Tucked in an old building along West Colfax Avenue in Lakewood through an unassuming storefront is a first for Denver — an arcade offering users a chance to enter the immersive world of virtual reality.
Head Games VR, located at 9655 W. Colfax Ave., is the metro's first VR-only arcade
At first, it doesn't seem like much. A long hallway leads to the arcade itself, which is a low-lit room with a small welcome desk, a few scattered chairs and two taped off stations, 8 feet by 8 feet, divided by a curtain. The stations each have a VR headset and TV screen for players.
In the back of the main room is another small, brightly painted room with a third VR headset and TV screen, as well as a couch and additional chairs.
But what the store lacks for comfort and visual appeal to those in the real world, it more than makes up for it in the virtual world.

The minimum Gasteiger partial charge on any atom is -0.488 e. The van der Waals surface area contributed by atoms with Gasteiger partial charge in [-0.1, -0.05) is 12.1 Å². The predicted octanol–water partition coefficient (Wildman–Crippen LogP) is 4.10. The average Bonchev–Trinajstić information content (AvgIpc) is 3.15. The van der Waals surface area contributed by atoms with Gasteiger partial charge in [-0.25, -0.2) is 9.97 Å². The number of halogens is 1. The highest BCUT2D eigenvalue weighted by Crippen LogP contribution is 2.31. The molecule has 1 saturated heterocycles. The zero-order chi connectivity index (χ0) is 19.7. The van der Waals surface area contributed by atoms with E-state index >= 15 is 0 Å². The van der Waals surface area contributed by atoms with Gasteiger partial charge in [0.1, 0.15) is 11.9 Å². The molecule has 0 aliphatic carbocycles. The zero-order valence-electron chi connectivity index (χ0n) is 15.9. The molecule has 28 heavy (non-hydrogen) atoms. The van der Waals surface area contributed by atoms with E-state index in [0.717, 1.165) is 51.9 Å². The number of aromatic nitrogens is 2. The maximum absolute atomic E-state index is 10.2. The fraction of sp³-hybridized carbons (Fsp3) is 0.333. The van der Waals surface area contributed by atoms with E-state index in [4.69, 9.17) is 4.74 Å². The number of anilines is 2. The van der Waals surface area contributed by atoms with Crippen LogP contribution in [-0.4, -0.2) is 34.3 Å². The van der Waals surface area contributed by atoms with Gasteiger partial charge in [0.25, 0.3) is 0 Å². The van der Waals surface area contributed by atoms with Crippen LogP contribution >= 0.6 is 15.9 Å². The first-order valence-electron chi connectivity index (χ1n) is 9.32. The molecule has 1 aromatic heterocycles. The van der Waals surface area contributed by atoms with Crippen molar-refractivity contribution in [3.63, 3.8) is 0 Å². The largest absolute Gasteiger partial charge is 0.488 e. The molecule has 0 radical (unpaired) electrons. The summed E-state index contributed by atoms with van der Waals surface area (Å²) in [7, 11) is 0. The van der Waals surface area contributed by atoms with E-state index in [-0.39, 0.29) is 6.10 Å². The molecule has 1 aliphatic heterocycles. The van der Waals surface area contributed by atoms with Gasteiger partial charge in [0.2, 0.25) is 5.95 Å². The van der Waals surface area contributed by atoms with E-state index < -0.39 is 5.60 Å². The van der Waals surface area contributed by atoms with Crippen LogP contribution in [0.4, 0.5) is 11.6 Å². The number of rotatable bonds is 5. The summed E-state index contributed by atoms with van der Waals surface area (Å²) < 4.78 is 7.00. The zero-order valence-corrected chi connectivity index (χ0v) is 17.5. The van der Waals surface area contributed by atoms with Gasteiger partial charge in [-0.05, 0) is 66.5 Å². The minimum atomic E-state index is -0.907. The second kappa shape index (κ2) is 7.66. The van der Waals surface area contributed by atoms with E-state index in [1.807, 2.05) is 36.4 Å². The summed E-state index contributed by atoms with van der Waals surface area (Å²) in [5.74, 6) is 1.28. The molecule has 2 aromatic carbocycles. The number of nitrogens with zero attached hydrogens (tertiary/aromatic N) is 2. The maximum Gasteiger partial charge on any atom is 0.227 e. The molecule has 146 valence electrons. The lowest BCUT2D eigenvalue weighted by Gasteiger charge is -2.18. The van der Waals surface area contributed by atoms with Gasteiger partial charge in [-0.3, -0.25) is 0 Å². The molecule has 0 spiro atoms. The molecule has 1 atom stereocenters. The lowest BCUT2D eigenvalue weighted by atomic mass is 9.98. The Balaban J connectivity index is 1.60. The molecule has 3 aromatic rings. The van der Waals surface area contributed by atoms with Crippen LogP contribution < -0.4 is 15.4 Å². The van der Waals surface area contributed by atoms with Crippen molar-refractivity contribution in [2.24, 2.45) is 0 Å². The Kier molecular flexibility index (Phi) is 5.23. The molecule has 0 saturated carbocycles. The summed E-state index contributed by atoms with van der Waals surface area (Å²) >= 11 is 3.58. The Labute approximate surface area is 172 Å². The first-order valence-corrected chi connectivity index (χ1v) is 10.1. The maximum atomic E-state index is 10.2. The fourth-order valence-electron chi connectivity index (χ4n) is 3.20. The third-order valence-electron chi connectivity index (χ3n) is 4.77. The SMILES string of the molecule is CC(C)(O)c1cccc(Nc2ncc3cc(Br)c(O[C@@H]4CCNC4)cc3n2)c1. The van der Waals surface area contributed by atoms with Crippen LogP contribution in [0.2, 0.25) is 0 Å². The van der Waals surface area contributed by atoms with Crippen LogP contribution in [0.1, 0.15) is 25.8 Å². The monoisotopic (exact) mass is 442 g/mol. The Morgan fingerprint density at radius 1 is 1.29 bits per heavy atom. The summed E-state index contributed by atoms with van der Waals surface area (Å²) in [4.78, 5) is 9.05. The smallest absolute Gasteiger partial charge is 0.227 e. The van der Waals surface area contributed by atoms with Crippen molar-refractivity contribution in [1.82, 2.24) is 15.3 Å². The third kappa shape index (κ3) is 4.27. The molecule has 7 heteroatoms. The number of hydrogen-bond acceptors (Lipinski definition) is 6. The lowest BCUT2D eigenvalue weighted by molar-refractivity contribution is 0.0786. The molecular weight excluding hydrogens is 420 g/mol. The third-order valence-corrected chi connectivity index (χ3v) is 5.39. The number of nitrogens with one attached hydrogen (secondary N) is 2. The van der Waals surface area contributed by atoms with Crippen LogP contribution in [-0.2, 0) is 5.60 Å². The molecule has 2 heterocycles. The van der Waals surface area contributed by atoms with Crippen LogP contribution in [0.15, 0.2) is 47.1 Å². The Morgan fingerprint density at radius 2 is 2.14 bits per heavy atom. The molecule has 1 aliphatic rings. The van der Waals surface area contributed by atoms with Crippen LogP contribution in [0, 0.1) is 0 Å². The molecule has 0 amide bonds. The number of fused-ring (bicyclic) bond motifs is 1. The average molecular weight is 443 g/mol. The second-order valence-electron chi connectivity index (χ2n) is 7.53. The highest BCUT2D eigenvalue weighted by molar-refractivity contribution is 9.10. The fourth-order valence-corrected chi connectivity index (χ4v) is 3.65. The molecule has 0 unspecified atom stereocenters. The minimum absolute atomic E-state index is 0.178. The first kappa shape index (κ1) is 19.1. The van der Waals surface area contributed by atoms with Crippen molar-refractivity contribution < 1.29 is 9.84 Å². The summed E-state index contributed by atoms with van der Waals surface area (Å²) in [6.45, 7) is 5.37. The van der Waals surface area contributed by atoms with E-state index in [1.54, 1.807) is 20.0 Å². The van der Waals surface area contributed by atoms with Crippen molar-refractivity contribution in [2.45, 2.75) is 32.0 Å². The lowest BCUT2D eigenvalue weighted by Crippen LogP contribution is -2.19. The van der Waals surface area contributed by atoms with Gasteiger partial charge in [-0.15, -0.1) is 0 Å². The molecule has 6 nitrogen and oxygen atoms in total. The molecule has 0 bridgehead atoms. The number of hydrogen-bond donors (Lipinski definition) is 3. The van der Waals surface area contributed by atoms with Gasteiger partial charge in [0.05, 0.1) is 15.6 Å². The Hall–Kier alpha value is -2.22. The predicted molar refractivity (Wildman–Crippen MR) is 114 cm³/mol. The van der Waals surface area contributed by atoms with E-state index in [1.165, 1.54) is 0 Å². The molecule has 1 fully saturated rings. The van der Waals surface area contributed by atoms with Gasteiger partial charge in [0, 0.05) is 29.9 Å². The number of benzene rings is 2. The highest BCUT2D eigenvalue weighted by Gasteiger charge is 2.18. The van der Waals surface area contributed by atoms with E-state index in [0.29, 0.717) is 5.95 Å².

At each VR station, children wear a headset and explore an immersive world of their choosing — for some, it's one where they shoot monsters. For others, it's using a shield to block orbs while keeping beat with the music. Or it may simply be walking around a world with robotic pets.
Head Games VR subscribes to a VR launch service called Springboard VR, which allows customers to choose anything they'd like from a wide array of options.
"W hen [customers] come in and put on the headset, they'll see how much time they have left and they'll see a full 3D menu environment, and they can see the games available, they can see type of experience," said Nathan Hostetler, the chief operation officer. "Then, they can pick whichever game they want to play."
Adults, too, can find a rich VR experience at the arcade. Sample games include a co-op where teams work together to solve a puzzle, a horror-themed game asking the user to solve a mystery, and even a game where you learn "to job" in a world where robots do everything.